Overall, the administration of trilaciclib prior to chemotherapy decreased the incidence of CIM and resulted in an improved benefit–risk profile for chemotherapy used to treat patients with ES-SCLC, irrespective of patient age and risk of FN or grade 3/4 anemia. By both decreasing the incidence of CIM and improving symptoms and functional limitations associated with cancer and CIM, trilaciclib has the potential to allow patients receiving chemotherapy for ES-SCLC, including patients who are older or more vulnerable to CIM who might otherwise not receive treatment, to receive chemotherapy on schedule and at standard-of-care doses, and to improve patients’ experience of receiving chemotherapy to treat SCLC.
aRR, adjusted relative risk; CI, confidence interval; CIM, chemotherapy-induced myelosuppression; DSN, duration of severe (grade 4) neutropenia; ECOG PS, Eastern Cooperative Oncology Group performance status; ES-SCLC, extensive-stage small cell lung cancer; FACT-An, Functional Assessment of Cancer Therapy–Anemia; FN, febrile neutropenia; FWB, functional wellbeing; ITT, intention-to-treat; PRO, patient-reported outcome; PWB, physical wellbeing; QoL, quality of life; RBC, red blood cell; RRR, relative risk reduction; SCLC, small cell lung cancer; SN, severe (grade 4) neutropenia; TOI, trial outcome index; TTCD, time to confirmed deterioration.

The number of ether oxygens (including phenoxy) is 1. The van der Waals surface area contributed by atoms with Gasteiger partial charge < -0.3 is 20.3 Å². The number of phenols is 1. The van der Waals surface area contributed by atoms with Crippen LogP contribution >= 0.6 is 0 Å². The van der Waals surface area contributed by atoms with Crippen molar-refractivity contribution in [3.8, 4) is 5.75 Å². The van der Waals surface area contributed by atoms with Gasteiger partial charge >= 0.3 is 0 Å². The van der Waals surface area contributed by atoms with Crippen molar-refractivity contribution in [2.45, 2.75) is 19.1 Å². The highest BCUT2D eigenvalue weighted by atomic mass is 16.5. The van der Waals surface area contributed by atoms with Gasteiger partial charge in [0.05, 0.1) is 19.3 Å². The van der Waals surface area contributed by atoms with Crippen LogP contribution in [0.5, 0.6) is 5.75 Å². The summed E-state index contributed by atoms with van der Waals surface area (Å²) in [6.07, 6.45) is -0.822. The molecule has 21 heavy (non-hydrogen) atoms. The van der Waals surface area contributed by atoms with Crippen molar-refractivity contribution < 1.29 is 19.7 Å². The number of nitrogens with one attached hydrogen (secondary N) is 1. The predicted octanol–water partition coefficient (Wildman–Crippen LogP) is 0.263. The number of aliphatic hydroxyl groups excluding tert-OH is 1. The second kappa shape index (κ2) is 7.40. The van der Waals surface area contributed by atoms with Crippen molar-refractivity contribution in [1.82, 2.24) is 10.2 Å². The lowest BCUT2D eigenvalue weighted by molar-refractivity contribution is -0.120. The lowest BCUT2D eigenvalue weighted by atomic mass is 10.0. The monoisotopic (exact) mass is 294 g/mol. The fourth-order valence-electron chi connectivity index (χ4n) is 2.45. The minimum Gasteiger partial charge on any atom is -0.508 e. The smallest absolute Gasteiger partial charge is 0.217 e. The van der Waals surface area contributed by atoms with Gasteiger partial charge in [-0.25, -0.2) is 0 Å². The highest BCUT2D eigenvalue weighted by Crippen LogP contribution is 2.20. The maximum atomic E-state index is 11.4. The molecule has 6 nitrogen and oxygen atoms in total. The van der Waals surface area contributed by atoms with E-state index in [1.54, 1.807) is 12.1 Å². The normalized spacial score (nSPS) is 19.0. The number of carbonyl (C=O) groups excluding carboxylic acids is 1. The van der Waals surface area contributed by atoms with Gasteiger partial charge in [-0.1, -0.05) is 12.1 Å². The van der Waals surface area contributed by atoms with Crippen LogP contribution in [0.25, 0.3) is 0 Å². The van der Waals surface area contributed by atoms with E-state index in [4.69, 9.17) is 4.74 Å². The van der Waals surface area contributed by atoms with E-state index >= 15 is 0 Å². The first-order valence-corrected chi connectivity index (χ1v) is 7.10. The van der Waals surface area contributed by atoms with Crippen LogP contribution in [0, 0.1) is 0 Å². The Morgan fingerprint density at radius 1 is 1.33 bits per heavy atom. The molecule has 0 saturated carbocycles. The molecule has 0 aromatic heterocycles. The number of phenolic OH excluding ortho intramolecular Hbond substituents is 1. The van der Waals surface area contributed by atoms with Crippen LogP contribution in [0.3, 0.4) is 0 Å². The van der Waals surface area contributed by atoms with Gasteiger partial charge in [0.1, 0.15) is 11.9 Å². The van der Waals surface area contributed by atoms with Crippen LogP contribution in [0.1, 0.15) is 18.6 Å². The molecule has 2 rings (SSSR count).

Data Sharing Statement
The data that support the findings of this study are available from the corresponding author upon reasonable request.
Ethics Approval and Consent to Participate
The studies (NCT03041311; NCT02499770; NCT02514447) were designed and conducted in compliance with the principles of the Declaration of Helsinki and the Good Clinical Practice guidelines of the International Council for Harmonisation. The study protocol and all study-related materials were approved by the institutional review board or independent ethics committee of each investigational site. Written informed consent was obtained from each patient before the initiation of study procedures.
We thank and acknowledge all of the patients, their families, and study personnel for participating in the studies. We thank Jie Xiao and Julio Ruiz for statistical and programming support. Medical writing assistance was provided by Beth Demetrious-Seymour of Alligent Europe (Envision Pharma Group), funded by G1 Therapeutics, Inc.
This work was supported by G1 Therapeutics, Inc. The sponsor was involved in the collection, analysis, and interpretation of data; in the editing of the manuscript; and in the decision to submit the article for publication.
Dr Maen Hussein reports personal fees from Integra Connect, Coherus Biosciences, Athenex, Karyopharm Therapeutics, Bristol-Myers Squibb, and AstraZeneca, outside the submitted work. Dr Alexander Spira has received research funding from G1 Therapeutics, Inc., has been a consultant to Amgen, AstraZeneca, Bristol-Myers Squibb, Merck, Mirati, and Novartis, and received personal fees from Sanofi, AstraZeneca and Bristol-Myers Squibb. Dr Yili Pritchett and Dr Rajesh Malik are paid employees and shareowners of G1 Therapeutics, Inc. Dr Joyce M. Antal was an employee of G1 Therapeutics, Inc. at the time of manuscript preparation. Dr J. Thaddeus Beck has received grants from Abbvie, Alliance, Amgen, Ascentage Pharma Group, AstraZeneca, Bayer, Biodesix, Boehringer Ingelheim, Boston Biomedical, Bristol-Myers Squibb, Calithera, Celgene, Daiichi Sankyo, EMD Serono, Eli Lilly, Evelo, Exact Sciences, G1 Therapeutics, Inc., Genentech-Roche, Hutchison, Immunomedics, Janssen, Laekna, Mirati Therapeutics, MT Group, Nektar, Novartis, Novocure, Oncopeptides, Pfizer, Polynoma, Seattle Genetics, Syneos Health, Tarveda Therapeutics, Tesaro, TG Therapeutics, Ultimovacs, and Vaccinex. The authors report no other conflicts of interest in this work.